Drag and Drop

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Written by Gordon Zeglinski


As my project enters its final stages, the work load associated with it has gone through the roof. Therefore, the column will be a tad shorter than usual.

Drag and drop is one of OS/2's nicest features, but probably one of the most feared by new programmers. It's particularly painful, because you can't set breakpoints inside the processing of the DM_DRAG, DM_DRAGOVER, etc. messages. But since this is a C++ column, and drag and drop is a bit complex for a single "tad smaller than usual" article, we'll look at the drop half of drag and drop using the IBM PM class libraries. These class libraries do a lot more than just encapsulate the PM infrastructure; they abstract PM to such an extent, that they could be developed into a cross platform toolkit.

Processing Drop

Drop Basics

Before moving on to looking at the code which processes the drop actions, we will briefly look at the stages involved in processing a drop:

  1. The application is notified of a drag occurring. The application checks what is being dragged over it. It then sets the return value to indicate to the OS, whether the dragged object(s) can be dropped.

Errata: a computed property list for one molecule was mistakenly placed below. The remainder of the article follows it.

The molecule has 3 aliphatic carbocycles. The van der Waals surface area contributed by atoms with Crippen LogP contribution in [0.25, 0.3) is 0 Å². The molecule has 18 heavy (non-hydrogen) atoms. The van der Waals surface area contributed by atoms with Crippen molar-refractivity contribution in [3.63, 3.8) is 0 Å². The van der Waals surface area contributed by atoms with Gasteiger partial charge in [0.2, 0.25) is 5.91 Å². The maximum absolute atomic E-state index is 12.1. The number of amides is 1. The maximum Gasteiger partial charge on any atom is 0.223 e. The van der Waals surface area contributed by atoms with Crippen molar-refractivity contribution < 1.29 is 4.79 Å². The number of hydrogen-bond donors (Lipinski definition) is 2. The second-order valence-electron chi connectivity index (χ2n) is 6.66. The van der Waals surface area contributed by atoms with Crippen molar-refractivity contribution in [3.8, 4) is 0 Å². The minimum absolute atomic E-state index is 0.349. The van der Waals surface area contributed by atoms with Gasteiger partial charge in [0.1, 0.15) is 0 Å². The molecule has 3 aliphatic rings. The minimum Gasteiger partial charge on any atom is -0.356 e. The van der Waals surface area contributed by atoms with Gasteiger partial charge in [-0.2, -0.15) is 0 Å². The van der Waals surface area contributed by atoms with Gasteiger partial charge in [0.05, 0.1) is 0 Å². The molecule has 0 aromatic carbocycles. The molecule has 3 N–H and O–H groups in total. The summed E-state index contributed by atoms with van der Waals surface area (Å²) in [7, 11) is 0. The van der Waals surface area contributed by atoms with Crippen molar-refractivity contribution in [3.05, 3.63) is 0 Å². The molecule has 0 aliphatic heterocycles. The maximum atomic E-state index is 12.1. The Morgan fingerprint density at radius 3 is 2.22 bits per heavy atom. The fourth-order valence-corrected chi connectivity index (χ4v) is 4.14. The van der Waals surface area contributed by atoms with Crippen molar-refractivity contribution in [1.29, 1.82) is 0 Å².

2. When the user drops the dragged objects, the application is notified of the drop. It then performs the actions associated with the drag.

Both the initiator and recipient of the drag and drop operation must agree upon the information being exchanged; this is done by using a rendering mechanism and format specifier, both of which are text strings. The OS/2 PM programming reference defines a set of standard rendering and format strings. In addition to these, the programmer can define application-specific rendering and format strings.

Drop in the ICLUI

The ICLUI uses several objects to encapsulate drag and drop. We will look at those classes which we will use in the sample program.

Instances of the IDMItem or it's ancestors represent the objects being dragged. By subclassing IDMItem, we can create specialized drag items if we choose to implement our own rendering mechanisms. For this example, we create a new class called AFileItem but give it no "special" properties.